•Disruption of airway latency can occur from swell in caused by infection, allergic reaction, or burns; from trauma; from foreign body obstruction; or from loss of muscle tone associated with an altered mental status or unresponsiveness. Reduction or loss of airway latency will reduce the tidal volume, minute ventilation, alveolar ventilation, and volume of gas in the lungs for gas exchange
The mouth and nose of children
The noses and mouths of infants and children are smaller than those of adults; thus it is especially important to keep the nose clear of obstructions
The pharynx of children
The tongue of an infant or child is relatively large in proportion to the size of the mouth.
The trachea and lower airway of children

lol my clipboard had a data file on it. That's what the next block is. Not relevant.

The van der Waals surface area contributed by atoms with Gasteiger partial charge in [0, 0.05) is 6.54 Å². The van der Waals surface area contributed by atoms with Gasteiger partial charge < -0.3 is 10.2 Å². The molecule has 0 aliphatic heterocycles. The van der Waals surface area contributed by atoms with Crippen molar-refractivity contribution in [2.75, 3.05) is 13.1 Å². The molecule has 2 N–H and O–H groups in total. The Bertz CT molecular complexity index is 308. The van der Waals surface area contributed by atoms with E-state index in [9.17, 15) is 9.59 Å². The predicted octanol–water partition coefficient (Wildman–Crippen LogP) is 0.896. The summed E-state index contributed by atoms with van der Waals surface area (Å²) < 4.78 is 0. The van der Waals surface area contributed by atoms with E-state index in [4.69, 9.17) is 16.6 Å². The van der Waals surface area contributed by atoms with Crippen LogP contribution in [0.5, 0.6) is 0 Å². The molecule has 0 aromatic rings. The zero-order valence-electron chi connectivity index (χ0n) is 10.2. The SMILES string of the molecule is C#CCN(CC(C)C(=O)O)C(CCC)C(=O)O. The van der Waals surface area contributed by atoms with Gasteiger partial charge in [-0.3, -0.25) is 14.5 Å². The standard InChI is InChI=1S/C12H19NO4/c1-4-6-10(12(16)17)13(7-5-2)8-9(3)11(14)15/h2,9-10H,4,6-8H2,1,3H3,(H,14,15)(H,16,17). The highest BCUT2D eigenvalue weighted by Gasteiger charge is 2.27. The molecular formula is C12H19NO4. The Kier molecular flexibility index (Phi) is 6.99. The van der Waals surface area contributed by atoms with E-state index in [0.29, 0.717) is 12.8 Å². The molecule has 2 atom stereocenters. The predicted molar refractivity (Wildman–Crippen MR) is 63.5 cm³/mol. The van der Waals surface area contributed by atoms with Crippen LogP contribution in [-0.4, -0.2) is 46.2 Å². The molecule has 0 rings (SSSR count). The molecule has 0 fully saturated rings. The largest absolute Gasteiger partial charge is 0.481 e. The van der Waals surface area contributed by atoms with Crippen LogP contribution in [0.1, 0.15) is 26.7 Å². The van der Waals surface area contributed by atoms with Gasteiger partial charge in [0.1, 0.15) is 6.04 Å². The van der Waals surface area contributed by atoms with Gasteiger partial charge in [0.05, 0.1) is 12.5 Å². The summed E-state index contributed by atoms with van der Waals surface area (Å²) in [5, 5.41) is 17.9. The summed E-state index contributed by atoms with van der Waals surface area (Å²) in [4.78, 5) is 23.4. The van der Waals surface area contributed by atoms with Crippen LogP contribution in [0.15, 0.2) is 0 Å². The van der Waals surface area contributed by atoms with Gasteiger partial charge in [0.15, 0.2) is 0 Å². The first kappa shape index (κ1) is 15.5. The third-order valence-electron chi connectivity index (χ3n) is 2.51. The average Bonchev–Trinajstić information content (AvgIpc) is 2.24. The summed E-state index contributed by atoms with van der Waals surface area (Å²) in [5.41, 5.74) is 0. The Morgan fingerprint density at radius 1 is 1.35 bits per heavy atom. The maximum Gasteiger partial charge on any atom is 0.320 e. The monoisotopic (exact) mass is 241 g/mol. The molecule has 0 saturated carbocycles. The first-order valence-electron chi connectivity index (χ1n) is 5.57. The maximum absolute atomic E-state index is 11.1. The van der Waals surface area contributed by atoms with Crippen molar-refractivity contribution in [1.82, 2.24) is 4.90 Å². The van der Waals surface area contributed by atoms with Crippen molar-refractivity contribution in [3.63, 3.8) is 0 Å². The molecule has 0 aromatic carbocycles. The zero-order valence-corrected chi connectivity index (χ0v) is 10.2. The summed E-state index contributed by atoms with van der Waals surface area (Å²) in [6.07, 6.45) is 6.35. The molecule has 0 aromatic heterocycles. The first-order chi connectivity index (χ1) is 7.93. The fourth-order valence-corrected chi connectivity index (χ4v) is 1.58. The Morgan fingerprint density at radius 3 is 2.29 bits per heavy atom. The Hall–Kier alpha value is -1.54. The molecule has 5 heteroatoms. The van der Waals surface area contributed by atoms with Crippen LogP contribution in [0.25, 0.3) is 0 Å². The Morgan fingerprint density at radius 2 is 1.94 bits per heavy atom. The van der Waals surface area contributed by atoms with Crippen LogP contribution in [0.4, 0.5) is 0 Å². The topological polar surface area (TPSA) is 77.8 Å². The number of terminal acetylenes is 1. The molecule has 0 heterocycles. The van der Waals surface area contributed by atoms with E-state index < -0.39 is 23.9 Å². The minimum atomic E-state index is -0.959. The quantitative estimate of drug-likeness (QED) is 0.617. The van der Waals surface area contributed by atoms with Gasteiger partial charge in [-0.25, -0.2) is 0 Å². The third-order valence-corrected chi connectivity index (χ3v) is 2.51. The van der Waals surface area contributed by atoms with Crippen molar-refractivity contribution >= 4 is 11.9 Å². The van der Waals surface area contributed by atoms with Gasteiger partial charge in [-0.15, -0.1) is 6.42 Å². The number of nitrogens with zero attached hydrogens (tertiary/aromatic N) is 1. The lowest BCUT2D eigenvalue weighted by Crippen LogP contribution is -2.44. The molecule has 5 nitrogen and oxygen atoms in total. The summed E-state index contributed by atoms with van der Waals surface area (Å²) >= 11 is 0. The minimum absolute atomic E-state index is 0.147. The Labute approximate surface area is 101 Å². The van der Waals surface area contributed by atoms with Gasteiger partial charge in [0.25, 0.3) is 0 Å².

Narrower, softer, and more flexible than adults. Airway obstructions occur more easily from mucus, pus, blood, secretions, swelling, constriction, and kinking of the trachea with flexion or extension
Chest wall in children
Softer and more pliable than in an adult; leads to greater compliance during ventilation
Patent airway
open airway
Functions and considerations regarding the airway
•the airway and respiratory tract is the conduit that allows air to move from the atmosphere and into the alveoli for gas exchange
•No matter what the patient’s condition, the airway must remain patent at all times
•Any obstructions of the airway will result in less air movement, which will lead to some degree of poor gas exchange and potential hypoxia
•The degree of the obstruction will directly affect the amount of air available for gas exchange. The tongue may create only a partial airway obstruction, whereas a piece of food may completely stop airflow
A patient’s mental status typically correlates to the status of his airway
An alert, responsive patient who is talking to you in a normal voice has an open airway. A patient with an altered mental status or who is completely unresponsive connote adequately protect his own airway.